However, East Asia’s most explicit “never again” initiative is aggressive accumulation of foreign exchange reserves by all states except Indonesia. Within 20 years of the Asian Financial Crisis, Asian states’ aggregate foreign exchange reserves exceeded 65 percent of total global reserves. These reserves underwrote the “rising state’s” three major thin revisionist initiatives: the BRI launched in 2013, the NDB in2014, and the AIIB in 2016.
Recurrent criticism of these post-crisis initiatives as evidence of China’s or Asia’s revisionist ambitions are at best hypocritical. Had Asia’s early 2000s pursuit of equitable representation in global financial governance institutions been successful, these projects and wider common goods could now be embraced within global institutional regimes. But the West’s status quo preemption denied that outcome. The history of prevarication, veto of voting right parity, and inequitable executive appointments at the World Bank, IMF, and World Trade Organization is conveniently forgotten.
Details of the developing world’s systematic exclusion are beyond the scope of this article, though one example is illustrative. In 2010, after extended negotiations, IMF members agreed to a slightly more equitable voting rights structure. Yet, consistent with the West’s disdain for “the rest,” the US Senate delayed ratification of the reforms for five years. One opportunity to salve Asia’s “never again” antagonism and incorporate its burgeoning contribution into the global collective was lost. East Asia’s collective frustration with such intransigence better explains the regions’ BRI, NDB, AIIB, and other initiatives than any supposed ideological revisionism.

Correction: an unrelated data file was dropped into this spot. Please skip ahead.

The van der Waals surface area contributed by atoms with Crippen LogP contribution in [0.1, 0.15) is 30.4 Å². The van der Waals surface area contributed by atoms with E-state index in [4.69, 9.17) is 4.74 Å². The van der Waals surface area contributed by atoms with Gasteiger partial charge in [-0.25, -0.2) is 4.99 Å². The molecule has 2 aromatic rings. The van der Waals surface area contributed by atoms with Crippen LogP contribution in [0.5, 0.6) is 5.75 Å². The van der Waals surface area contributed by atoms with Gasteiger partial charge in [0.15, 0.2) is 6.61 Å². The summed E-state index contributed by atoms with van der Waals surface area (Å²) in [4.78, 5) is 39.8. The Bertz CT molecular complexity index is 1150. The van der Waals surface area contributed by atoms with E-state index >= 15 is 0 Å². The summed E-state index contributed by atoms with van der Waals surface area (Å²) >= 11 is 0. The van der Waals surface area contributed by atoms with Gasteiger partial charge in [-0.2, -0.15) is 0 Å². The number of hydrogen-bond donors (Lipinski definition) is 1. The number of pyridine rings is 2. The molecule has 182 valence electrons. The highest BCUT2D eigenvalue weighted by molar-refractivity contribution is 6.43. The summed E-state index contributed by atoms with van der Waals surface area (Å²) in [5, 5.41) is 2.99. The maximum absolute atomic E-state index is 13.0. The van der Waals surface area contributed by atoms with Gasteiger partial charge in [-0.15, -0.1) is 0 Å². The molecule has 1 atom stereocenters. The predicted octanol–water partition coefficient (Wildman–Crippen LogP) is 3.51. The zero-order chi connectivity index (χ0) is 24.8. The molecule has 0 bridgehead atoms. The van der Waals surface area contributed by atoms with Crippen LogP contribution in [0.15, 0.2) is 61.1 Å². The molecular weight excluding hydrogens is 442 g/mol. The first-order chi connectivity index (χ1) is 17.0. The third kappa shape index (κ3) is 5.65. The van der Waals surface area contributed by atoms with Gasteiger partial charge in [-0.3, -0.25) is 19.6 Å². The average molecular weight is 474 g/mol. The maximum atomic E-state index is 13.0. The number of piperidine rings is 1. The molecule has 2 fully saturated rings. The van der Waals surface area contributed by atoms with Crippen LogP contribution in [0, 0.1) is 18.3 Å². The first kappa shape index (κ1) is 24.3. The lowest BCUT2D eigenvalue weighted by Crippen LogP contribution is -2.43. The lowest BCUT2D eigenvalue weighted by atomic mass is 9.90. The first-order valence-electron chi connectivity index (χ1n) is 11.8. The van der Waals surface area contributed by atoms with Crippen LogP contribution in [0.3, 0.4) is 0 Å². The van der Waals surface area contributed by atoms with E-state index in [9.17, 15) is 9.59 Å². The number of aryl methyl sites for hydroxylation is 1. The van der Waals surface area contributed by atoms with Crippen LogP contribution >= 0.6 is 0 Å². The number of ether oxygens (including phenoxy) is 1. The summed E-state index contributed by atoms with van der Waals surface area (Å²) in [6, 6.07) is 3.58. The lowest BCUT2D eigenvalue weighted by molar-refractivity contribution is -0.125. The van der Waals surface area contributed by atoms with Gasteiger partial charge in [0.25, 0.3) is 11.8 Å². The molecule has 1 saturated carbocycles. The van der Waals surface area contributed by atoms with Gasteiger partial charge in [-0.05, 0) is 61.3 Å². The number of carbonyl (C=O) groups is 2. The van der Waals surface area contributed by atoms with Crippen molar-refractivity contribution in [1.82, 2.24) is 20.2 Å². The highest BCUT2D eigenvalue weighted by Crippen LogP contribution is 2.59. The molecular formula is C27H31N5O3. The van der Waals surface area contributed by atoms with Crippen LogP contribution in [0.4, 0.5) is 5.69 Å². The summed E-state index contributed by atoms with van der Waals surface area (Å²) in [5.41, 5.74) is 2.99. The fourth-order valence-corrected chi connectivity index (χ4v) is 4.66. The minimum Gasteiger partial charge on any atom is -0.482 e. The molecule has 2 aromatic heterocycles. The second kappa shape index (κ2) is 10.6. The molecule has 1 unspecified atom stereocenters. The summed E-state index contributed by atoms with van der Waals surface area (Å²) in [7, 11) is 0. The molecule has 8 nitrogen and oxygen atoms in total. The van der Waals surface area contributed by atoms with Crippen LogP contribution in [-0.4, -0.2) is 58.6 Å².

In summary, current power transition orthodoxy that precludes incorporation of Asia’s economic and ideational initiatives and preferences the West’s status quo, is at best ingenuous. Opportunities to expand, enhance, and enrich the global financial regime have been lost. Can scholars and policymakers develop actionable theories that overcome current preferencing of International Relations’ Western ideational origins? Success would enhance the pursuit of global common goods, help counter mutually hostile military posturing, and temper offensive political and media bravado.
Alan McCormack BEc, MIR, MRes, PhD is an Honorary Postdoctoral Associate at Macquarie University. This article was published here in the Australian Institute of International Affairs’ Australian Outlook. This article is published under a Creative Commons License and can be republished with attribution.